Microstructural Stresses and Strains Associated with Trabecular Bone Microdamage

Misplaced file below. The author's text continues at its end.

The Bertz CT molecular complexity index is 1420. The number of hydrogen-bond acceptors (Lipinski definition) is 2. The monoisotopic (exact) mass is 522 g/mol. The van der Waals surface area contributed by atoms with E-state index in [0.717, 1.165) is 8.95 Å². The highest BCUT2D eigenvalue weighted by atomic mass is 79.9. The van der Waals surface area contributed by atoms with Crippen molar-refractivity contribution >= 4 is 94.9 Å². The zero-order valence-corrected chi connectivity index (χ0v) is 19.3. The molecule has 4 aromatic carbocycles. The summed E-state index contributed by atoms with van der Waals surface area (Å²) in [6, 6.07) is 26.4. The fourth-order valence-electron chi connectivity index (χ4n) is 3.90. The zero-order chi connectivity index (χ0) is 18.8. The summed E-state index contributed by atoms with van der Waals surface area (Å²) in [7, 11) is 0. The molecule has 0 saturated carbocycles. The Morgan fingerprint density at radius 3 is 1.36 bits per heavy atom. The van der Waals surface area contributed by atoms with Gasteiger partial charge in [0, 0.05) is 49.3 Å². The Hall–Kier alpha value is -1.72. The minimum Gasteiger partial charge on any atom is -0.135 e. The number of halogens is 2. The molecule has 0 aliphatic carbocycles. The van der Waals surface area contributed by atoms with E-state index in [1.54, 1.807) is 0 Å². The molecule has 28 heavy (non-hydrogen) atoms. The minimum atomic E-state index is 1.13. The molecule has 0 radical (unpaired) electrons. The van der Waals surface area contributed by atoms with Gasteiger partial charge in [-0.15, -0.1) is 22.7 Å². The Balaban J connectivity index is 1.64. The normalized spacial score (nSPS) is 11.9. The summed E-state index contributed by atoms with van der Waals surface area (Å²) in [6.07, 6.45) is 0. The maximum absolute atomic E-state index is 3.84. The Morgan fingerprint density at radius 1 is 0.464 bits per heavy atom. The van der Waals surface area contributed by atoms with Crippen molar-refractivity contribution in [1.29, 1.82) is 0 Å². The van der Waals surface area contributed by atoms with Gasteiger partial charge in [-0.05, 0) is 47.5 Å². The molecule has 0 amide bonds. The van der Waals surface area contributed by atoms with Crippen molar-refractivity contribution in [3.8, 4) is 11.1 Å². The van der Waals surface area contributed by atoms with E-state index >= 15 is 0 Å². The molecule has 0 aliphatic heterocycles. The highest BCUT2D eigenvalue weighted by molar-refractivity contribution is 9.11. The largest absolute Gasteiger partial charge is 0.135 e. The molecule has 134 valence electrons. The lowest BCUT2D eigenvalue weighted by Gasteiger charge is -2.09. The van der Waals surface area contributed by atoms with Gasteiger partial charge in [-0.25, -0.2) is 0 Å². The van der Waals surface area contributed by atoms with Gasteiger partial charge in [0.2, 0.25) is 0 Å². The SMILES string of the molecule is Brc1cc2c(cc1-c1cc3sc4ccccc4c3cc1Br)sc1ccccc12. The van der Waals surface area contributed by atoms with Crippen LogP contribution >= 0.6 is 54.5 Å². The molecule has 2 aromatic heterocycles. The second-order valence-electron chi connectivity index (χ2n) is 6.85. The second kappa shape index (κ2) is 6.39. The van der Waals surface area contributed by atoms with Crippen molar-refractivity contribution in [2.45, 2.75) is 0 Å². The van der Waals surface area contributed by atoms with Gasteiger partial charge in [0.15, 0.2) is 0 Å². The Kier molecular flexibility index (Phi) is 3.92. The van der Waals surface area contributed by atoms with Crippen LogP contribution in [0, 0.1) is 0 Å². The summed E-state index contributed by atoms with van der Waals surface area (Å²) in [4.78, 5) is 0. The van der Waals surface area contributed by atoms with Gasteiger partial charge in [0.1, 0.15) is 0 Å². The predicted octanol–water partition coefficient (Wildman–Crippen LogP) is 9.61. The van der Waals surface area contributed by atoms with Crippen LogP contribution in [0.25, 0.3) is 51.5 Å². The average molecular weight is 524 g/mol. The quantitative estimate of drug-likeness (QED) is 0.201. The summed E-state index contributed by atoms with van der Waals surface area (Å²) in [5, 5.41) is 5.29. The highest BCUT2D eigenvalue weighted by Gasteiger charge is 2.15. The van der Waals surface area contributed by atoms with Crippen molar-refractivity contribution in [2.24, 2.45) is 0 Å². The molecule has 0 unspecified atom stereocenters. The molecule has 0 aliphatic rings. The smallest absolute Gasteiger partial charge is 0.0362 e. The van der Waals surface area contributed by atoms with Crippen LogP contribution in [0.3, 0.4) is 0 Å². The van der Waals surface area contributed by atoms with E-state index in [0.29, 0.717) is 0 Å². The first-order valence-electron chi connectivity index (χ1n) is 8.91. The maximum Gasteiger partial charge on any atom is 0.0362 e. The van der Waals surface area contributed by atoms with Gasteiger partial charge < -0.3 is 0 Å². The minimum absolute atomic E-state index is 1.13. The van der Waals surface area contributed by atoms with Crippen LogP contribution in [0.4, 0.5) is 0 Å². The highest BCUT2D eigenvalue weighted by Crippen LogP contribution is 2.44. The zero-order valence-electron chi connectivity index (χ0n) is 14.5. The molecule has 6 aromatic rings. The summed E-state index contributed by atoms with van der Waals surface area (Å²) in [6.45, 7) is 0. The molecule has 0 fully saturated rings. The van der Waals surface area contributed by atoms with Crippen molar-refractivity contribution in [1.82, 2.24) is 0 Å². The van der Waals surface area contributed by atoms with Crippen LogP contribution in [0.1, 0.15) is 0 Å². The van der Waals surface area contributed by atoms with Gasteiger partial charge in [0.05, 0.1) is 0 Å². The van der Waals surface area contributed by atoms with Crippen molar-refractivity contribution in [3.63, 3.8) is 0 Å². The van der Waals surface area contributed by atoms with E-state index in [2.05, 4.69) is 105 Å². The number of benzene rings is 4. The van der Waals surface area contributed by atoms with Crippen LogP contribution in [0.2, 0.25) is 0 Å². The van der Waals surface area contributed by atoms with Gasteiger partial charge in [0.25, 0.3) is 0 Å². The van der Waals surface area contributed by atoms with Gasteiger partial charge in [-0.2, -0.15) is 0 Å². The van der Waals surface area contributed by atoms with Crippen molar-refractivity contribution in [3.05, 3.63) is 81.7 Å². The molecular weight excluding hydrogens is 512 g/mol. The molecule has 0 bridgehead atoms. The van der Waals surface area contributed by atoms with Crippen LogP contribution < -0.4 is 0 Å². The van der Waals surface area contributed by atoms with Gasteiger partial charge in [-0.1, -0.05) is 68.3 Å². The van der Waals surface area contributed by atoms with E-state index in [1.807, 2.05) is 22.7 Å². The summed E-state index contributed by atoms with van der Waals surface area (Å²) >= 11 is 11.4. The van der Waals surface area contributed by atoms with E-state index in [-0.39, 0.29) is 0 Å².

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Bone is a composite material consisting of hydroxyapatite crystals deposited in an oriented manner on a collagen backbone. The arrangement of the mineral and organic phases provides bone tissue with the appropriate strength, stiffness, and fracture resistance properties required to protect vital internal organs and maintain the shape of the body. A remarkable feature of bone is the ability to alter its properties and geometry in response to changes in the mechanical environment. However, in cases of metabolic bone diseases or aging, bone can no longer successfully adapt to its environment, increasing its fragility. To elucidate the mechanisms of bone microdamage, this research project developed a specimen-specific approach that integrated 3D imaging, histological damage labeling, image registration, and image-based finite element analysis to correlate microdamage events with microstructural stresses and strains under compressive loading conditions. By applying this novel method to different ages of bovine and human bone, we have shown that the local mechanical environment at microdamage initiation is altered with age. We have also shown that formation of microdamage is time-dependent and may have implications in age-related microdamage progression with cyclic and/or sustained static loading. The work presented in this dissertation is significant because it improved our understanding of trabecular bone microdamage initiation and unlocked exciting future research directions that may contribute to the development of therapies for fragility diseases such as osteoporosis.